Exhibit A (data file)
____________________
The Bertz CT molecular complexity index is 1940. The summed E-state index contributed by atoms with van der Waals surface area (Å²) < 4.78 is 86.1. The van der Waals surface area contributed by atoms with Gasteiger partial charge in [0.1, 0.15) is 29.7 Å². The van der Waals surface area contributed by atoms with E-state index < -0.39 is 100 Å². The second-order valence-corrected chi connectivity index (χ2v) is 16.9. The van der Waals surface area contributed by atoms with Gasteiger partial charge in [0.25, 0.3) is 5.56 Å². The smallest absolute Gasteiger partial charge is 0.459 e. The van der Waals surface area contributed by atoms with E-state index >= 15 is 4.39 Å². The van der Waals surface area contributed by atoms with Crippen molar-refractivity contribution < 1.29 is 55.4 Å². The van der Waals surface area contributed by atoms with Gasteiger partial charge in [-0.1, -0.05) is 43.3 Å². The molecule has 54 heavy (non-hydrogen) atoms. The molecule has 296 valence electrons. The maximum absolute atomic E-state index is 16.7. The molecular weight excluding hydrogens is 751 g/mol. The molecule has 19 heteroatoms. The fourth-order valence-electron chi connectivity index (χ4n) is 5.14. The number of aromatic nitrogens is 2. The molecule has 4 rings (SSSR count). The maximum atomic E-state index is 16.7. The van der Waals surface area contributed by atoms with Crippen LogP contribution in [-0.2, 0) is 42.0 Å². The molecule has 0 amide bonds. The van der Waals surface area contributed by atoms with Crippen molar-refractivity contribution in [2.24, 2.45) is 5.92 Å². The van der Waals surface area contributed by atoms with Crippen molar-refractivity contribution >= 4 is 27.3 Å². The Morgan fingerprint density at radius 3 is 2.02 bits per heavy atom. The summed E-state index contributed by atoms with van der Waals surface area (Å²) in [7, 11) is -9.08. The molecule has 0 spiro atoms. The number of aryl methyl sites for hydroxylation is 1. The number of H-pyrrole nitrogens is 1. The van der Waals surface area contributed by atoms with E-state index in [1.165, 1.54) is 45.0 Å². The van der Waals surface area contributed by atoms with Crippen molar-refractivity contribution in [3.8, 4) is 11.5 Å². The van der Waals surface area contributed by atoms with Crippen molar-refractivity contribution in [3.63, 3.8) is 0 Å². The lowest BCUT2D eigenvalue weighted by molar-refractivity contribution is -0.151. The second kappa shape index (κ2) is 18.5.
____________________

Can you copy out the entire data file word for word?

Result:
The Bertz CT molecular complexity index is 1940. The summed E-state index contributed by atoms with van der Waals surface area (Å²) < 4.78 is 86.1. The van der Waals surface area contributed by atoms with Gasteiger partial charge in [0.1, 0.15) is 29.7 Å². The van der Waals surface area contributed by atoms with E-state index < -0.39 is 100 Å². The second-order valence-corrected chi connectivity index (χ2v) is 16.9. The van der Waals surface area contributed by atoms with Gasteiger partial charge in [0.25, 0.3) is 5.56 Å². The smallest absolute Gasteiger partial charge is 0.459 e. The van der Waals surface area contributed by atoms with E-state index >= 15 is 4.39 Å². The van der Waals surface area contributed by atoms with Crippen molar-refractivity contribution < 1.29 is 55.4 Å². The van der Waals surface area contributed by atoms with Gasteiger partial charge in [-0.1, -0.05) is 43.3 Å². The molecule has 54 heavy (non-hydrogen) atoms. The molecule has 296 valence electrons. The maximum absolute atomic E-state index is 16.7. The molecular weight excluding hydrogens is 751 g/mol. The molecule has 19 heteroatoms. The fourth-order valence-electron chi connectivity index (χ4n) is 5.14. The number of aromatic nitrogens is 2. The molecule has 4 rings (SSSR count). The maximum atomic E-state index is 16.7. The van der Waals surface area contributed by atoms with Crippen LogP contribution in [-0.2, 0) is 42.0 Å². The molecule has 0 amide bonds. The van der Waals surface area contributed by atoms with Crippen molar-refractivity contribution in [2.24, 2.45) is 5.92 Å². The van der Waals surface area contributed by atoms with Crippen molar-refractivity contribution >= 4 is 27.3 Å². The Morgan fingerprint density at radius 3 is 2.02 bits per heavy atom. The summed E-state index contributed by atoms with van der Waals surface area (Å²) in [7, 11) is -9.08. The molecule has 0 spiro atoms. The number of aryl methyl sites for hydroxylation is 1. The number of H-pyrrole nitrogens is 1. The van der Waals surface area contributed by atoms with E-state index in [1.165, 1.54) is 45.0 Å². The van der Waals surface area contributed by atoms with Crippen molar-refractivity contribution in [3.8, 4) is 11.5 Å². The van der Waals surface area contributed by atoms with Crippen molar-refractivity contribution in [3.63, 3.8) is 0 Å². The lowest BCUT2D eigenvalue weighted by molar-refractivity contribution is -0.151. The second kappa shape index (κ2) is 18.5.